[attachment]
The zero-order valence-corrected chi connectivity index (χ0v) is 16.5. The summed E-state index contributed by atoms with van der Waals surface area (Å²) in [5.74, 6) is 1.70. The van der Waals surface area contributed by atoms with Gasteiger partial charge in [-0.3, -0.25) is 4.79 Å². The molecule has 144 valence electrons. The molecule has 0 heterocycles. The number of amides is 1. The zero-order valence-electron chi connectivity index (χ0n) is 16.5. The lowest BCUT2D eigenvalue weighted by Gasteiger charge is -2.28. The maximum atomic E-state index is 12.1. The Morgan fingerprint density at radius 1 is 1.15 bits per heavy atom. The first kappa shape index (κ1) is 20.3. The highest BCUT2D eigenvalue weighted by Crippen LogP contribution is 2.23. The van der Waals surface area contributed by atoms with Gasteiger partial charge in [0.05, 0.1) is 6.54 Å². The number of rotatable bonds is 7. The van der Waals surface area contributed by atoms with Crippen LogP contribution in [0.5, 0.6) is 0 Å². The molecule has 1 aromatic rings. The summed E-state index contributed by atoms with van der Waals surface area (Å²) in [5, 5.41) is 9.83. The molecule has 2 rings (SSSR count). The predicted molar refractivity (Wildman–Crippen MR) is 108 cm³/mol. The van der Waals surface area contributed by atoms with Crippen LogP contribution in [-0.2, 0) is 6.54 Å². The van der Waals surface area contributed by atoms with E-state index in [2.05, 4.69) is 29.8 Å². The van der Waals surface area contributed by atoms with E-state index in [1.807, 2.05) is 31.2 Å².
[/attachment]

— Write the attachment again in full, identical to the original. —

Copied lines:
The zero-order valence-corrected chi connectivity index (χ0v) is 16.5. The summed E-state index contributed by atoms with van der Waals surface area (Å²) in [5.74, 6) is 1.70. The van der Waals surface area contributed by atoms with Gasteiger partial charge in [-0.3, -0.25) is 4.79 Å². The molecule has 144 valence electrons. The molecule has 0 heterocycles. The number of amides is 1. The zero-order valence-electron chi connectivity index (χ0n) is 16.5. The lowest BCUT2D eigenvalue weighted by Gasteiger charge is -2.28. The maximum atomic E-state index is 12.1. The Morgan fingerprint density at radius 1 is 1.15 bits per heavy atom. The first kappa shape index (κ1) is 20.3. The highest BCUT2D eigenvalue weighted by Crippen LogP contribution is 2.23. The van der Waals surface area contributed by atoms with Gasteiger partial charge in [0.05, 0.1) is 6.54 Å². The number of rotatable bonds is 7. The van der Waals surface area contributed by atoms with Crippen LogP contribution in [0.5, 0.6) is 0 Å². The molecule has 1 aromatic rings. The summed E-state index contributed by atoms with van der Waals surface area (Å²) in [5, 5.41) is 9.83. The molecule has 2 rings (SSSR count). The predicted molar refractivity (Wildman–Crippen MR) is 108 cm³/mol. The van der Waals surface area contributed by atoms with Crippen LogP contribution in [-0.2, 0) is 6.54 Å². The van der Waals surface area contributed by atoms with E-state index in [2.05, 4.69) is 29.8 Å². The van der Waals surface area contributed by atoms with E-state index in [1.807, 2.05) is 31.2 Å².